But to answer your specific questions:

    1. What exactly does assign based on super object means? If I am right, each level generated by the ‘contrast split segmentation algorithm’ has just 2 classes (unclassified and one of the height classes), isn’t it? The assign class of an object in a specific level (here the lowest level in the project) based on the existence of a class in a level above gives eCognition the possibility to copy the class to the level below.
    2. Is there one or multiple level hierarchies per project? Both is possible: Each project can have several maps, but each map can have just one image object hierarchy. Means, each project can have several image object hierarchies if the project has several maps. If you are working just on the main map, your will have one image object hierarchy.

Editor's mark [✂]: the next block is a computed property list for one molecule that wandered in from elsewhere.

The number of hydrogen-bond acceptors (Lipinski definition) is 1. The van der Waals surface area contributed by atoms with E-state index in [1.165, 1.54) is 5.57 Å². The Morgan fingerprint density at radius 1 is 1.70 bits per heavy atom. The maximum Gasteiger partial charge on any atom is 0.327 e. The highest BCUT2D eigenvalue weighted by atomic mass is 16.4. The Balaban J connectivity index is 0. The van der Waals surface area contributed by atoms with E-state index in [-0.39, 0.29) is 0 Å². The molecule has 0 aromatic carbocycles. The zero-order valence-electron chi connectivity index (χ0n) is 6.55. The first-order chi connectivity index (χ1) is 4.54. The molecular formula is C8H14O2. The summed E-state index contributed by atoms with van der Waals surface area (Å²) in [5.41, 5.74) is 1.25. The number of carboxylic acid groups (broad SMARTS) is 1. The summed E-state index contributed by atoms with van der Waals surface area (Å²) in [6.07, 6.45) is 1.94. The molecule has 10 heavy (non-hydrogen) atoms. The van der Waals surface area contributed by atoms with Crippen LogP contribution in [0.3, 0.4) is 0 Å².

3. Distance Value in relation to super-objects? The distance value represent for this specific feature the number of image object levels between the calling domain (lowest level) and another level. For instance, distance 4 means 4 levels higher. As an example, your formulate a rule that the computer “assign ‘class A’ to the object in ‘level 1’ if ‘class A’ exists in ‘level 4’ on the same area.
    4. Existence of values? Correct, 1 means “it exists” and 0 means “it is not available. Boolean conditions. 

    I feel your pain in understanding the ‘code’ of other rule set developers. It is not easy. eCognition offer so many possibilities to implement ideas to transform data into information. But this flexibility is on the other hand one of the eCognition strengths. Good is that a rule set can be tested, so that you can “see” what happened and you can check all the parameter etc.

    I hope I could help, if not, no worries, please ask more/other/additional questions.